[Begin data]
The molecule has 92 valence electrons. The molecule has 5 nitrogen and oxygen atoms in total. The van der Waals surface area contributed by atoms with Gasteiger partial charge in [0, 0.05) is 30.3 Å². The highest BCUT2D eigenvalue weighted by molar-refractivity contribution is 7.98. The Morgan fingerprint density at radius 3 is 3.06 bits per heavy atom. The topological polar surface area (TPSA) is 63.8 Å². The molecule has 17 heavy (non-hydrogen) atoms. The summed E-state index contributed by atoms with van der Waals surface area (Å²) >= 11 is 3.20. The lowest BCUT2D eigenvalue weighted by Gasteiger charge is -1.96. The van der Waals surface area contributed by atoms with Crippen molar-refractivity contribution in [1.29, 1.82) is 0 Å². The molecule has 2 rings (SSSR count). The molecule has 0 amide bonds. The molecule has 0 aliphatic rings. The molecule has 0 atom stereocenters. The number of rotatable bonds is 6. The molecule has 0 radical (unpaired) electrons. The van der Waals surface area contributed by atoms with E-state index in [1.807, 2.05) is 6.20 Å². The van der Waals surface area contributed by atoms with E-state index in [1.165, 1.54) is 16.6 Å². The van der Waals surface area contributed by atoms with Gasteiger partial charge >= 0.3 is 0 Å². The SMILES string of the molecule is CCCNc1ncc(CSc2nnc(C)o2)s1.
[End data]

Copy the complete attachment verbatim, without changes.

The molecule has 92 valence electrons. The molecule has 5 nitrogen and oxygen atoms in total. The van der Waals surface area contributed by atoms with Gasteiger partial charge in [0, 0.05) is 30.3 Å². The highest BCUT2D eigenvalue weighted by molar-refractivity contribution is 7.98. The Morgan fingerprint density at radius 3 is 3.06 bits per heavy atom. The topological polar surface area (TPSA) is 63.8 Å². The molecule has 17 heavy (non-hydrogen) atoms. The summed E-state index contributed by atoms with van der Waals surface area (Å²) >= 11 is 3.20. The lowest BCUT2D eigenvalue weighted by Gasteiger charge is -1.96. The van der Waals surface area contributed by atoms with Crippen molar-refractivity contribution in [1.29, 1.82) is 0 Å². The molecule has 2 rings (SSSR count). The molecule has 0 amide bonds. The molecule has 0 aliphatic rings. The molecule has 0 atom stereocenters. The number of rotatable bonds is 6. The molecule has 0 radical (unpaired) electrons. The van der Waals surface area contributed by atoms with E-state index in [1.807, 2.05) is 6.20 Å². The van der Waals surface area contributed by atoms with E-state index in [1.165, 1.54) is 16.6 Å². The van der Waals surface area contributed by atoms with Gasteiger partial charge >= 0.3 is 0 Å². The SMILES string of the molecule is CCCNc1ncc(CSc2nnc(C)o2)s1.